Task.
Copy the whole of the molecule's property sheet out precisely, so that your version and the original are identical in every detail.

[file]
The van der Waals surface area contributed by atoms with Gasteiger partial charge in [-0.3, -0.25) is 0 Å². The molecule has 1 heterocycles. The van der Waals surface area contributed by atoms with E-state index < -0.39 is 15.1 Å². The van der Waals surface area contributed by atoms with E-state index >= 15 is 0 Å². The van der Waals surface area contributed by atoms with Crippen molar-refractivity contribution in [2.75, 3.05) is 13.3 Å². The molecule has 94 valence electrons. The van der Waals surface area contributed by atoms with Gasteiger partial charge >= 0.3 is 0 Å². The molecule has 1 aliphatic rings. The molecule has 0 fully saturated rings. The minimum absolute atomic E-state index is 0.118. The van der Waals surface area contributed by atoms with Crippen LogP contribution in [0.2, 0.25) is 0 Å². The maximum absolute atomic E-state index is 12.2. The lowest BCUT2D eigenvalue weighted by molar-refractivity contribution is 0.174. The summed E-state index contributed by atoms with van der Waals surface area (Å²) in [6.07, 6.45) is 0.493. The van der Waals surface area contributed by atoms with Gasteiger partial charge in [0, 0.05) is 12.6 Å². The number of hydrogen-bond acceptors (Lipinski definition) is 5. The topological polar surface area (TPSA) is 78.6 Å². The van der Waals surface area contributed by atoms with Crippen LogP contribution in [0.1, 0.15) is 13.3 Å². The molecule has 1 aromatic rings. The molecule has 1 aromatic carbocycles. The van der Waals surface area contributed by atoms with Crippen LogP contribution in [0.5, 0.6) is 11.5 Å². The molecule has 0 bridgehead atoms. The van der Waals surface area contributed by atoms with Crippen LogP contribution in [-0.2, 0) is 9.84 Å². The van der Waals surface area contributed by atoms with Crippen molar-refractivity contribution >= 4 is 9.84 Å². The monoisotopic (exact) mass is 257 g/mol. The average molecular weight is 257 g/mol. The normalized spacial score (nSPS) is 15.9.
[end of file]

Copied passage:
The van der Waals surface area contributed by atoms with Gasteiger partial charge in [-0.3, -0.25) is 0 Å². The molecule has 1 heterocycles. The van der Waals surface area contributed by atoms with E-state index < -0.39 is 15.1 Å². The van der Waals surface area contributed by atoms with E-state index >= 15 is 0 Å². The van der Waals surface area contributed by atoms with Crippen molar-refractivity contribution in [2.75, 3.05) is 13.3 Å². The molecule has 94 valence electrons. The van der Waals surface area contributed by atoms with Gasteiger partial charge >= 0.3 is 0 Å². The molecule has 1 aliphatic rings. The molecule has 0 fully saturated rings. The minimum absolute atomic E-state index is 0.118. The van der Waals surface area contributed by atoms with Crippen LogP contribution in [0.2, 0.25) is 0 Å². The maximum absolute atomic E-state index is 12.2. The lowest BCUT2D eigenvalue weighted by molar-refractivity contribution is 0.174. The summed E-state index contributed by atoms with van der Waals surface area (Å²) in [6.07, 6.45) is 0.493. The van der Waals surface area contributed by atoms with Gasteiger partial charge in [0, 0.05) is 12.6 Å². The number of hydrogen-bond acceptors (Lipinski definition) is 5. The topological polar surface area (TPSA) is 78.6 Å². The van der Waals surface area contributed by atoms with Crippen LogP contribution in [0.1, 0.15) is 13.3 Å². The molecule has 1 aromatic rings. The molecule has 1 aromatic carbocycles. The van der Waals surface area contributed by atoms with Crippen LogP contribution in [0.5, 0.6) is 11.5 Å². The molecule has 0 bridgehead atoms. The van der Waals surface area contributed by atoms with Crippen LogP contribution in [-0.2, 0) is 9.84 Å². The van der Waals surface area contributed by atoms with Crippen molar-refractivity contribution >= 4 is 9.84 Å². The monoisotopic (exact) mass is 257 g/mol. The average molecular weight is 257 g/mol. The normalized spacial score (nSPS) is 15.9.